In response to the growing demand by policymakers, civil society groups, aid donors, and scholars around the world, over the past decade we have witnessed a proliferation of datasets measuring quality of institutions, governance and corruption. These included pioneering studies such as the World Bank's Worldwide Governance Indicators, comprising six different governance components for over 200 countries, and Transparency International's Corruption Perception Index, as well as measures generated from enterprise surveys like the ones carried out by the World Bank or by the World Economic Forum's Global Competitiveness program.
While these indicators and surveys are relatively well known, however they are not the only datasets available; far from it. The question of “what other works are available?” is frequently asked by academics, policy makers, civil society and journalists. Depending on the desired goal of the user, a particular dataset and related tool is likely to serve as a match than others. Thus, it is useful to provide an inventory of the available datasets on governance, in order to facilitate the user’s access to a broad spectrum of such data, and to let the user decide which one is most relevant. For each dataset, we provide some basic information and characteristics, including its web link. Where we have found no web links, we have provided email addresses of the developers for contact by individuals for access to data. The total number of datasets in this inventory exceeds 160. And this only includes datasets and associated empirical tools where actual data exists and is made accessible to the user. Such proliferation argues for providing an interactive and web-friendly compilation of the list of datasets.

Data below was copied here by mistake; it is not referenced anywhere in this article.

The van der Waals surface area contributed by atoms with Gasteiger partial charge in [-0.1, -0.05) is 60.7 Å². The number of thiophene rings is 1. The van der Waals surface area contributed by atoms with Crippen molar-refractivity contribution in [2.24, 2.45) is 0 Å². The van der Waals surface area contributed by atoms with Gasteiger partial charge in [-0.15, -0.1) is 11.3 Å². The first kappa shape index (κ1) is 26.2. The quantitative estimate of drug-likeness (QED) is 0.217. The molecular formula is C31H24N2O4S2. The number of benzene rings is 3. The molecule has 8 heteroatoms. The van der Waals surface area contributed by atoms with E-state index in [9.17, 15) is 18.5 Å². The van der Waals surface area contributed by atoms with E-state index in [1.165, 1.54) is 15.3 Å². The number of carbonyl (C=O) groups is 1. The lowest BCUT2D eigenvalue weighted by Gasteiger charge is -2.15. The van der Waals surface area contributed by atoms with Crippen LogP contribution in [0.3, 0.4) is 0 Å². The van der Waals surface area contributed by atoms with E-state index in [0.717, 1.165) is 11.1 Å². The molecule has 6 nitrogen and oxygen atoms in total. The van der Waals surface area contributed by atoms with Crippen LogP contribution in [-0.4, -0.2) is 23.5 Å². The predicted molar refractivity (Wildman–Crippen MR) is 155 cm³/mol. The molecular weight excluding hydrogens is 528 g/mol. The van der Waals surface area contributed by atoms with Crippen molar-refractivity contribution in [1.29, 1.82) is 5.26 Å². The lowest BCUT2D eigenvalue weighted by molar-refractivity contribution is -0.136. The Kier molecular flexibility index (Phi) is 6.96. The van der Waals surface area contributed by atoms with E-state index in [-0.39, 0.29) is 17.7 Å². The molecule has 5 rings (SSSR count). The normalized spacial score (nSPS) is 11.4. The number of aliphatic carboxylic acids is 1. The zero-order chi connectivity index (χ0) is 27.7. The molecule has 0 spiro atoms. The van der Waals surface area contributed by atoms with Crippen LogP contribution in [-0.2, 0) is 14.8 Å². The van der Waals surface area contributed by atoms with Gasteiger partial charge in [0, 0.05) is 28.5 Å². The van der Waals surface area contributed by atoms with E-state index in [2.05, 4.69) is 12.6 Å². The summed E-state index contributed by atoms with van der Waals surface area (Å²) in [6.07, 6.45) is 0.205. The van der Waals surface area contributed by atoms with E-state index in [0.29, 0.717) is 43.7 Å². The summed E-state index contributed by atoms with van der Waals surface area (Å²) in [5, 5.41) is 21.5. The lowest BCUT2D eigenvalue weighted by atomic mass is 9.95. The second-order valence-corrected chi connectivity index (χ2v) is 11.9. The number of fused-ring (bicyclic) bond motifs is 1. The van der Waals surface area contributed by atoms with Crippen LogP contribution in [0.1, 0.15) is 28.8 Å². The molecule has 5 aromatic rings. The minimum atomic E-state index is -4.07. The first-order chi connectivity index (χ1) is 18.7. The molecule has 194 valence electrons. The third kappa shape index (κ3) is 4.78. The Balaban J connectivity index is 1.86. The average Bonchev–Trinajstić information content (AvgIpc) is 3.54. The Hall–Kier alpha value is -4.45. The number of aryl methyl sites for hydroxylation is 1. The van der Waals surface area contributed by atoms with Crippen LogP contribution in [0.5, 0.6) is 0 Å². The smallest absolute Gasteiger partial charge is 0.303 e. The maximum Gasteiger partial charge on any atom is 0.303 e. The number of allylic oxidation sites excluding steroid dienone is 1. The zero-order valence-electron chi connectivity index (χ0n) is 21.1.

This inventory of governance data sets organizes sources into three different matrices, which the user can quickly review or scroll:
External governance datasets and instruments (from outside of the World Bank, and/or indicators by Bank researchers based on outside data)
Internal World Bank governance datasets and empirical tools (the latter restricted to those that contain accessible data)
Consolidated matrix of both external and internal governance datasets and instruments. The data sets have been arranged in alphabetical order
Since this is an ongoing initiative, we are likely to be missing some datasets. User feedback, corrections, additions, and further suggestions on how to improve this web-based governance database inventory are most welcomed. For submission of additional data sets, corrections or feedback, please write us at firstname.lastname@example.org. We will be regularly updating this inventory of governance databases.
Our compilation would not have been possible, if it were not for the work already carried out by others. Outside of the World Bank we want to acknowledge in particular the compendium by M. Besançon (2003), and within the Bank we are grateful by the collaboration and inputs of many colleagues. Some key references are listed at the end of this note.
- Kaufmann, Daniel, Aart Kraay, Massimo Mastruzzi."Governance Matters VII: Governance Indicators for 1996-2007", June 2008.
- Kaufmann, Daniel and Aart Kraay (2008). "Governance Indicators: Where Are We and Where Should We Be Going?" World Bank Research Observer. Spring 2008.
- United Nations Development Programme (UNDP) Oslo Governance Centre, "Overview of Existing Framework of Governance Related Indicators", 2008
- Besançon, Marie."Good Governance Rankings: The Art of Measurement," (713 kb pdf) World Peace Foundation Report number 36, 2003
- Munck, Gerardo L. "Measures of Democracy, Governance and Rule of Law: An Overview of Cross-National Data Sets". (39 kb pdf). Paper prepared for World Bank. Workshop on "Understanding Growth and Freedom from the Bottom Up", Washington DC, July 15-17, 2003.
- World Bank, Foreign Investment Advisory Service:Investment Climate Indicators.
- Knack, Stephen, Nick Manning. "Towards Consensus on Governance Indicators:Selecting Public Management and Broader Governance Indicators,” (240 kb PDF) World Bank, March 7, 2000.